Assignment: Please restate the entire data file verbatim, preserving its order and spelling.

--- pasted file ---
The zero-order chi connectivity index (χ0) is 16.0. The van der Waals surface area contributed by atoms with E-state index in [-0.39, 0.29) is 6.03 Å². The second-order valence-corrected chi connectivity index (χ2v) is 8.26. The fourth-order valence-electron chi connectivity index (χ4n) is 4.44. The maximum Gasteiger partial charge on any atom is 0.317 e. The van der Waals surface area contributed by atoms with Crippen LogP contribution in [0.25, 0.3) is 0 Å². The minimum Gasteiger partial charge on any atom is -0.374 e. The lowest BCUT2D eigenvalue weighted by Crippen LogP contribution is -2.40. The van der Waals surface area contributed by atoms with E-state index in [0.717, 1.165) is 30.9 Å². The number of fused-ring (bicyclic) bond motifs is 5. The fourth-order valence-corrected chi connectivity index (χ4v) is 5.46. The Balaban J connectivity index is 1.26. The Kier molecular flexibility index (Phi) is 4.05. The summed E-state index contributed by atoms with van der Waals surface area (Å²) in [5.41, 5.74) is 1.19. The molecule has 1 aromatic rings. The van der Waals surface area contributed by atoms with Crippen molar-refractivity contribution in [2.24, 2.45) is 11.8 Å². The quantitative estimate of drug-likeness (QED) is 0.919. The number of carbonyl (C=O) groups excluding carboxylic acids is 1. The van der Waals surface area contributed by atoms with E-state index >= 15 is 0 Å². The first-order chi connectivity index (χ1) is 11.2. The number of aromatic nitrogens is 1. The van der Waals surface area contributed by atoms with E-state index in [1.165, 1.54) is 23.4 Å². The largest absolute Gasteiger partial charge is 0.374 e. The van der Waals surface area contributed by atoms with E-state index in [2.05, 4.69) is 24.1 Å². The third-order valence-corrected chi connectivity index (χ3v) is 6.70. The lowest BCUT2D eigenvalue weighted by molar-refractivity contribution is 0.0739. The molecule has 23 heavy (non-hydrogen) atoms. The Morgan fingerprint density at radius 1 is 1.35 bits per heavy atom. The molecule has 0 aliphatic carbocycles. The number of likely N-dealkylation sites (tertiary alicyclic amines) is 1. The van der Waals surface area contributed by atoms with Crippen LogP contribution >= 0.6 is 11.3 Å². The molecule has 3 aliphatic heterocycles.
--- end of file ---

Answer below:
The zero-order chi connectivity index (χ0) is 16.0. The van der Waals surface area contributed by atoms with E-state index in [-0.39, 0.29) is 6.03 Å². The second-order valence-corrected chi connectivity index (χ2v) is 8.26. The fourth-order valence-electron chi connectivity index (χ4n) is 4.44. The maximum Gasteiger partial charge on any atom is 0.317 e. The van der Waals surface area contributed by atoms with Crippen LogP contribution in [0.25, 0.3) is 0 Å². The minimum Gasteiger partial charge on any atom is -0.374 e. The lowest BCUT2D eigenvalue weighted by Crippen LogP contribution is -2.40. The van der Waals surface area contributed by atoms with E-state index in [0.717, 1.165) is 30.9 Å². The number of fused-ring (bicyclic) bond motifs is 5. The fourth-order valence-corrected chi connectivity index (χ4v) is 5.46. The Balaban J connectivity index is 1.26. The Kier molecular flexibility index (Phi) is 4.05. The summed E-state index contributed by atoms with van der Waals surface area (Å²) in [5.41, 5.74) is 1.19. The molecule has 1 aromatic rings. The van der Waals surface area contributed by atoms with Crippen molar-refractivity contribution in [2.24, 2.45) is 11.8 Å². The quantitative estimate of drug-likeness (QED) is 0.919. The number of carbonyl (C=O) groups excluding carboxylic acids is 1. The van der Waals surface area contributed by atoms with E-state index >= 15 is 0 Å². The first-order chi connectivity index (χ1) is 11.2. The number of aromatic nitrogens is 1. The van der Waals surface area contributed by atoms with E-state index in [1.165, 1.54) is 23.4 Å². The largest absolute Gasteiger partial charge is 0.374 e. The van der Waals surface area contributed by atoms with E-state index in [2.05, 4.69) is 24.1 Å². The third-order valence-corrected chi connectivity index (χ3v) is 6.70. The lowest BCUT2D eigenvalue weighted by molar-refractivity contribution is 0.0739. The molecule has 23 heavy (non-hydrogen) atoms. The Morgan fingerprint density at radius 1 is 1.35 bits per heavy atom. The molecule has 0 aliphatic carbocycles. The number of likely N-dealkylation sites (tertiary alicyclic amines) is 1. The van der Waals surface area contributed by atoms with Crippen LogP contribution >= 0.6 is 11.3 Å². The molecule has 3 aliphatic heterocycles.